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Rheumatoid Arthritis Increases Periodontal Disease Risk

Posted Oct 30 2008 3:16pm

I posted previously about prior studies that have demonstrated a link between rheumatoid arthritis and periodontal disease. Periodontal disease is an inflammatory condition that causes loss of the bone around the teeth and can eventually lead to the loosening and loss of teeth. A new study supports the conclusion that rheumatoid arthritis increases the risk of periodontal disease.

The current study was led by Dr. Clifton O. Bingham III from the Johns Hopkins School of Medicine. The study involved 153 people who were between the ages of 45 and 84 that had RA for an average of 11 years. 101 of the patients were women.

The participants in this study were already taking part in a cardiovascular study. The researchers were looking for evidence of periodontal disease in these patients.

The study participants were given an oral health questionnaire that assessed their dental histories, oral hygiene practices, mouth dryness, tooth loss and periodontal disease status.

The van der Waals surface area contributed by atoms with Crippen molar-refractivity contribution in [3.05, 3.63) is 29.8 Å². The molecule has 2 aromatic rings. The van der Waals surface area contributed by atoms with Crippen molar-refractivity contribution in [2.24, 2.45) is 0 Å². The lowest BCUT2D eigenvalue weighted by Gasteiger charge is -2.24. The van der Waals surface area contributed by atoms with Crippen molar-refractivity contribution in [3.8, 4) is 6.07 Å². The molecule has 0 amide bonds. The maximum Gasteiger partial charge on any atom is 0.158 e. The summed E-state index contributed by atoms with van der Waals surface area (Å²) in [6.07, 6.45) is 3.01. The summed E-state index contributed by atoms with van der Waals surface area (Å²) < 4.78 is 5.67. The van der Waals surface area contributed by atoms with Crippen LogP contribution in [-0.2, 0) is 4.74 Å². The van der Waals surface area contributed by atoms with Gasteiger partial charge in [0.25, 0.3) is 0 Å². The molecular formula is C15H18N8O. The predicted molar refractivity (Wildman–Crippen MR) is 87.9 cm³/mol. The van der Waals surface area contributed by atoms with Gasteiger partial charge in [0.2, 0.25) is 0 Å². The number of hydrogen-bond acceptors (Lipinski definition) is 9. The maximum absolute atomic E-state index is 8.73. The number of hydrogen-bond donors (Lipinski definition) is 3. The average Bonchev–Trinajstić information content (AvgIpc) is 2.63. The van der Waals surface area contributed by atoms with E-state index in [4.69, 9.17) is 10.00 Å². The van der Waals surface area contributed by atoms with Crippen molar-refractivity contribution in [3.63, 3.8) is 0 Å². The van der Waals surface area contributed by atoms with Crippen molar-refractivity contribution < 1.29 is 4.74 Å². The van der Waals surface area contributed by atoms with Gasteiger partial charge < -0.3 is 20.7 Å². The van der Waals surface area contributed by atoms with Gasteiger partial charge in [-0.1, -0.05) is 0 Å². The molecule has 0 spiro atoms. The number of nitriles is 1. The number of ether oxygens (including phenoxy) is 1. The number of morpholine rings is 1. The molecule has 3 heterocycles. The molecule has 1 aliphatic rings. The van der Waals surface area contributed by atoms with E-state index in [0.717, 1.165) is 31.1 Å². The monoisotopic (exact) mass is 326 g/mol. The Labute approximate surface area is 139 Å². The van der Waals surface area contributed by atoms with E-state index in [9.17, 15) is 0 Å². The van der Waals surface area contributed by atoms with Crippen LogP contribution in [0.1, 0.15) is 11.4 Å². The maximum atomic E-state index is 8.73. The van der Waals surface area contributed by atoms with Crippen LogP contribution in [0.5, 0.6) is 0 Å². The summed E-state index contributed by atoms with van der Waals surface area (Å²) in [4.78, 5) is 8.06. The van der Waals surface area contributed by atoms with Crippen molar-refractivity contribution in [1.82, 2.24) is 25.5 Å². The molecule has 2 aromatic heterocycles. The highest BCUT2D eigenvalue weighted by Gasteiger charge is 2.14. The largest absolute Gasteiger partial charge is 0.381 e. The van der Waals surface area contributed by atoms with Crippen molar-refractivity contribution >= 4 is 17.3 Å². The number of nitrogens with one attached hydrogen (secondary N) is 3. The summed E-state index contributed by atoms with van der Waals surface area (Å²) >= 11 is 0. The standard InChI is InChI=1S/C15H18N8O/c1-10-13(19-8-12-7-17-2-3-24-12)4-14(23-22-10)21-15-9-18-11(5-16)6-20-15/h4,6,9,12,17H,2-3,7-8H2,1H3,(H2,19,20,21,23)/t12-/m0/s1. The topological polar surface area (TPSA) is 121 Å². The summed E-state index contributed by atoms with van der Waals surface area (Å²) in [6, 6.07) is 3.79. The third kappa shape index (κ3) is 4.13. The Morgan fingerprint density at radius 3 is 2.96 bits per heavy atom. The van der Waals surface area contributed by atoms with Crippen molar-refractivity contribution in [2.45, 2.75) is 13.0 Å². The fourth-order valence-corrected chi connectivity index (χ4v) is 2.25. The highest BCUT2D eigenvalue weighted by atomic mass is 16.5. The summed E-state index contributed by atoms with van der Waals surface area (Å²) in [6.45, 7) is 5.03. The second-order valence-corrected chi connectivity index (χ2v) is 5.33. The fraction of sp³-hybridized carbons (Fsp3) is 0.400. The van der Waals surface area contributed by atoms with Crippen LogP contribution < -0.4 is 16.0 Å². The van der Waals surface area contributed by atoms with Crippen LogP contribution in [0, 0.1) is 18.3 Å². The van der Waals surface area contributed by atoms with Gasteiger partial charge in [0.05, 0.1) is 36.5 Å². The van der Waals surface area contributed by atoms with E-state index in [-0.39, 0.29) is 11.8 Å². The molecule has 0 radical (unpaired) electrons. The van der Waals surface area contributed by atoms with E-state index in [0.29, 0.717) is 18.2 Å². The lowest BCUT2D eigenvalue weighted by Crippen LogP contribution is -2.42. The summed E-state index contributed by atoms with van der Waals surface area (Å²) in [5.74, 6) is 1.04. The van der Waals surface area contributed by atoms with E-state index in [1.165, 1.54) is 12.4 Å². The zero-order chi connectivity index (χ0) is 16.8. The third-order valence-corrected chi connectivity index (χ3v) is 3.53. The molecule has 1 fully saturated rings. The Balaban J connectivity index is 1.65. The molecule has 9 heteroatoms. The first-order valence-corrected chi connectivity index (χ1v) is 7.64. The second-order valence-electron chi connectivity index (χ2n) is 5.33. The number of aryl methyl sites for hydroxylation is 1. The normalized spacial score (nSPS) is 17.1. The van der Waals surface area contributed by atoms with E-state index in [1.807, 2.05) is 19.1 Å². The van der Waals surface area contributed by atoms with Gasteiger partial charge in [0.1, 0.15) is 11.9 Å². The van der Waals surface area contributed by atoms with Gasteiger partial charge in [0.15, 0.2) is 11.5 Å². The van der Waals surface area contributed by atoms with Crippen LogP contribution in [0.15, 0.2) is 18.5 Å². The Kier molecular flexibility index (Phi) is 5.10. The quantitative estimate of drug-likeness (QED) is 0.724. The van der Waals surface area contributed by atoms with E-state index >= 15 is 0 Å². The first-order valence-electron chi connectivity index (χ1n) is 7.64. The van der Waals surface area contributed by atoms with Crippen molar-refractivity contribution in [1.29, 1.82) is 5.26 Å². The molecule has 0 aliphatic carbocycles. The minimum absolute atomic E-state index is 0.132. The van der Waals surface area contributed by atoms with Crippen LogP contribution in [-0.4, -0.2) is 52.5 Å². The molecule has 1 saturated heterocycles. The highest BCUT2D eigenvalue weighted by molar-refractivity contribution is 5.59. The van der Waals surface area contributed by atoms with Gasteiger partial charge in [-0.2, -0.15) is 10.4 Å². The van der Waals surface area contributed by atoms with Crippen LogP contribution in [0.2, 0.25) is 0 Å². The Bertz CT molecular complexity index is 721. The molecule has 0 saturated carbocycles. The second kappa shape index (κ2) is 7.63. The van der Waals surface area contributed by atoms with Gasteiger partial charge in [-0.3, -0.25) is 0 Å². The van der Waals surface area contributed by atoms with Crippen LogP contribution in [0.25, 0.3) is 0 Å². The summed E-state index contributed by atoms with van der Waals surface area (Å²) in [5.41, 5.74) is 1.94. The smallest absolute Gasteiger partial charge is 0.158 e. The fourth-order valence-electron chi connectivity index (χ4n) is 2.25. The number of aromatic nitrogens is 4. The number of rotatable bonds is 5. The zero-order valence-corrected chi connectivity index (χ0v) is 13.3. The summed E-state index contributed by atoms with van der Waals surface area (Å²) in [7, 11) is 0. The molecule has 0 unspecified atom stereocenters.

It was observed that 82% of the participants reported symptoms of periodontal disease, including bleeding or swollen gums, or receding gums. It was also observed that the presence of periodontal disease was significantly associated with a patient’s rheumatoid arthritis disease activity score (DAS), and with rheumatoid nodules.

Based on analysis of the histories and observations the researchers concluded that periodontal disease is independently associated with RA disease activity.

“These findings, along with prior studies and our additional preliminary data showing a high prevalence of moderate to severe periodontal disease in RA patients based on comprehensive oral examinations, strongly suggest an association between these two inflammatory diseases. We are now conducting a number of additional studies to better understand the pathobiologic mechanisms that may explain these associations,” said Dr. Bingham.

Dr. Bingham also noted that the treatment of periodontal disease leads to improvement of other conditions, such as diabetes, and may even lower cardiovascular risk. This means that increasing attention to oral health may improve outcomes for patients with rheumatoid arthritis.

The study was presented October 28th at the American College of Rheumatology Annual Scientific Meeting in San Francisco, California.

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